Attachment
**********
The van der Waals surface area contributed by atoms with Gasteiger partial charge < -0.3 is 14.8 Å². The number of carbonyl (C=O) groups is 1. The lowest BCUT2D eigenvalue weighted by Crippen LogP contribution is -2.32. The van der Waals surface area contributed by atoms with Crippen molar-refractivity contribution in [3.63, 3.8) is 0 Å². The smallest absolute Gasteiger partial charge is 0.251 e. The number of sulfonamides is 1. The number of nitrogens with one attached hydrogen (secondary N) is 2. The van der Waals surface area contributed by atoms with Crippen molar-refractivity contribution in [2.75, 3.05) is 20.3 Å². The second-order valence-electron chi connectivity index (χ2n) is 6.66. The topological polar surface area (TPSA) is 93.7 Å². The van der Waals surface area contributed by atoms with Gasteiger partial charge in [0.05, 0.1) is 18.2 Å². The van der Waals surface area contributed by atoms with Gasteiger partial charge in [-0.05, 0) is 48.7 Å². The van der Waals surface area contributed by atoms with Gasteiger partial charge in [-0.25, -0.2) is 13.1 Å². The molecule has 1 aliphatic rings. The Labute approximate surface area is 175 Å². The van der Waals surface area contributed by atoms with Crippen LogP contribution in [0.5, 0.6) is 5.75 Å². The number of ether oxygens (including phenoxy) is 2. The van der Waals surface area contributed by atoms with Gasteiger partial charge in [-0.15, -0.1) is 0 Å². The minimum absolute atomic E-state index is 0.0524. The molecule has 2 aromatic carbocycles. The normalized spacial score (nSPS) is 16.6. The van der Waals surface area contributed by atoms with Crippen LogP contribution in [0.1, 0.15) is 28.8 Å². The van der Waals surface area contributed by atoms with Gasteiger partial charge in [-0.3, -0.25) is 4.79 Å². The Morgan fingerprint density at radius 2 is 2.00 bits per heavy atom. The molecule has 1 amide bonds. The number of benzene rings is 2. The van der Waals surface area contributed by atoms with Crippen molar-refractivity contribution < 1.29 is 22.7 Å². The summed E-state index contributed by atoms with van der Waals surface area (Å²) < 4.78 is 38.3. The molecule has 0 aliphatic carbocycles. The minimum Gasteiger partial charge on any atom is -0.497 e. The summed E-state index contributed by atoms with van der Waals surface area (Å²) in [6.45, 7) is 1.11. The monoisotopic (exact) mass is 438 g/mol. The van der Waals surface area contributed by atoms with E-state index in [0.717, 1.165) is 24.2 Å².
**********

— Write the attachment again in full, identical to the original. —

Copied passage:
The van der Waals surface area contributed by atoms with Gasteiger partial charge < -0.3 is 14.8 Å². The number of carbonyl (C=O) groups is 1. The lowest BCUT2D eigenvalue weighted by Crippen LogP contribution is -2.32. The van der Waals surface area contributed by atoms with Crippen molar-refractivity contribution in [3.63, 3.8) is 0 Å². The smallest absolute Gasteiger partial charge is 0.251 e. The number of sulfonamides is 1. The number of nitrogens with one attached hydrogen (secondary N) is 2. The van der Waals surface area contributed by atoms with Crippen molar-refractivity contribution in [2.75, 3.05) is 20.3 Å². The second-order valence-electron chi connectivity index (χ2n) is 6.66. The topological polar surface area (TPSA) is 93.7 Å². The van der Waals surface area contributed by atoms with Gasteiger partial charge in [0.05, 0.1) is 18.2 Å². The van der Waals surface area contributed by atoms with Gasteiger partial charge in [-0.05, 0) is 48.7 Å². The van der Waals surface area contributed by atoms with Gasteiger partial charge in [-0.25, -0.2) is 13.1 Å². The molecule has 1 aliphatic rings. The Labute approximate surface area is 175 Å². The van der Waals surface area contributed by atoms with Crippen LogP contribution in [0.5, 0.6) is 5.75 Å². The number of ether oxygens (including phenoxy) is 2. The van der Waals surface area contributed by atoms with Gasteiger partial charge in [-0.15, -0.1) is 0 Å². The minimum absolute atomic E-state index is 0.0524. The molecule has 2 aromatic carbocycles. The normalized spacial score (nSPS) is 16.6. The van der Waals surface area contributed by atoms with Crippen LogP contribution in [0.1, 0.15) is 28.8 Å². The van der Waals surface area contributed by atoms with Gasteiger partial charge in [-0.3, -0.25) is 4.79 Å². The Morgan fingerprint density at radius 2 is 2.00 bits per heavy atom. The molecule has 1 amide bonds. The number of benzene rings is 2. The van der Waals surface area contributed by atoms with Crippen molar-refractivity contribution < 1.29 is 22.7 Å². The summed E-state index contributed by atoms with van der Waals surface area (Å²) < 4.78 is 38.3. The molecule has 0 aliphatic carbocycles. The minimum Gasteiger partial charge on any atom is -0.497 e. The summed E-state index contributed by atoms with van der Waals surface area (Å²) in [6.45, 7) is 1.11. The monoisotopic (exact) mass is 438 g/mol. The van der Waals surface area contributed by atoms with E-state index in [0.717, 1.165) is 24.2 Å².